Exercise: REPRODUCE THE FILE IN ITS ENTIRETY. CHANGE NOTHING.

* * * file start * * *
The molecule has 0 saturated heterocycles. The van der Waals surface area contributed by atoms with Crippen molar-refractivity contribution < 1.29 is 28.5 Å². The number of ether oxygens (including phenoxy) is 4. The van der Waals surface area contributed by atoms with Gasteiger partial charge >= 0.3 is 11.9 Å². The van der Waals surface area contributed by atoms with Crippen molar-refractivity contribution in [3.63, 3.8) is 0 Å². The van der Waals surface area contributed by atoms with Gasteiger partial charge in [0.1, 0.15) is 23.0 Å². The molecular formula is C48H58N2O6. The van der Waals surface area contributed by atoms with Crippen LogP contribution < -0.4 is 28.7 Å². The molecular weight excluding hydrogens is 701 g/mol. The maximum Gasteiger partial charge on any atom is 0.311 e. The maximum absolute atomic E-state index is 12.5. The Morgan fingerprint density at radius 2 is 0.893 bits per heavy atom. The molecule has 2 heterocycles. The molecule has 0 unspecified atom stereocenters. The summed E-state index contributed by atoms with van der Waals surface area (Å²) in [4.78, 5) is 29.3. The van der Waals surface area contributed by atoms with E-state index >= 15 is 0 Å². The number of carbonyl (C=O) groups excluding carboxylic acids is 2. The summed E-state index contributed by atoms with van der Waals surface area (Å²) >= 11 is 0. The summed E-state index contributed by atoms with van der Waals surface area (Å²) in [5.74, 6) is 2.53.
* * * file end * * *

The molecule has 0 saturated heterocycles. The van der Waals surface area contributed by atoms with Crippen molar-refractivity contribution < 1.29 is 28.5 Å². The number of ether oxygens (including phenoxy) is 4. The van der Waals surface area contributed by atoms with Gasteiger partial charge >= 0.3 is 11.9 Å². The van der Waals surface area contributed by atoms with Crippen molar-refractivity contribution in [3.63, 3.8) is 0 Å². The van der Waals surface area contributed by atoms with Gasteiger partial charge in [0.1, 0.15) is 23.0 Å². The molecular formula is C48H58N2O6. The van der Waals surface area contributed by atoms with Crippen LogP contribution < -0.4 is 28.7 Å². The molecular weight excluding hydrogens is 701 g/mol. The maximum Gasteiger partial charge on any atom is 0.311 e. The maximum absolute atomic E-state index is 12.5. The Morgan fingerprint density at radius 2 is 0.893 bits per heavy atom. The molecule has 2 heterocycles. The molecule has 0 unspecified atom stereocenters. The summed E-state index contributed by atoms with van der Waals surface area (Å²) in [4.78, 5) is 29.3. The van der Waals surface area contributed by atoms with E-state index >= 15 is 0 Å². The number of carbonyl (C=O) groups excluding carboxylic acids is 2. The summed E-state index contributed by atoms with van der Waals surface area (Å²) >= 11 is 0. The summed E-state index contributed by atoms with van der Waals surface area (Å²) in [5.74, 6) is 2.53.